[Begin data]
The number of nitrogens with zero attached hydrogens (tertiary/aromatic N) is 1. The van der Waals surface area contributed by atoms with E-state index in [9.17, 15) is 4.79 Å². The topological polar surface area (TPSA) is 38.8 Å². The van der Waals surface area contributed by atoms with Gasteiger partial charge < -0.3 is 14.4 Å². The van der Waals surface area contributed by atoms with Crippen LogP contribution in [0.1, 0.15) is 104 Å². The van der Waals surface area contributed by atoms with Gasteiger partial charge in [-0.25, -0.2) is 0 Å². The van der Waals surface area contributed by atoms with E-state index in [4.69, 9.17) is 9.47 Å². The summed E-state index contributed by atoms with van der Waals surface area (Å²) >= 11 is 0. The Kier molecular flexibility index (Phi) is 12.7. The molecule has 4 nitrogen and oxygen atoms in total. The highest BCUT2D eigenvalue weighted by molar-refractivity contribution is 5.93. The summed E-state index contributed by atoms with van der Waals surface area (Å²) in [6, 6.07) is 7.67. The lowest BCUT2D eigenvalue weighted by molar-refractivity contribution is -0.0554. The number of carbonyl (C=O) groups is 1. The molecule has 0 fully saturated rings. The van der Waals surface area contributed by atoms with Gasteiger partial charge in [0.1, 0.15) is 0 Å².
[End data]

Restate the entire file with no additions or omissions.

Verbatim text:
The number of nitrogens with zero attached hydrogens (tertiary/aromatic N) is 1. The van der Waals surface area contributed by atoms with E-state index in [9.17, 15) is 4.79 Å². The topological polar surface area (TPSA) is 38.8 Å². The van der Waals surface area contributed by atoms with Gasteiger partial charge < -0.3 is 14.4 Å². The van der Waals surface area contributed by atoms with Crippen LogP contribution in [0.1, 0.15) is 104 Å². The van der Waals surface area contributed by atoms with Gasteiger partial charge in [-0.25, -0.2) is 0 Å². The van der Waals surface area contributed by atoms with E-state index in [4.69, 9.17) is 9.47 Å². The summed E-state index contributed by atoms with van der Waals surface area (Å²) >= 11 is 0. The Kier molecular flexibility index (Phi) is 12.7. The molecule has 4 nitrogen and oxygen atoms in total. The highest BCUT2D eigenvalue weighted by molar-refractivity contribution is 5.93. The summed E-state index contributed by atoms with van der Waals surface area (Å²) in [6, 6.07) is 7.67. The lowest BCUT2D eigenvalue weighted by molar-refractivity contribution is -0.0554. The number of carbonyl (C=O) groups is 1. The molecule has 0 fully saturated rings. The van der Waals surface area contributed by atoms with Gasteiger partial charge in [0.1, 0.15) is 0 Å².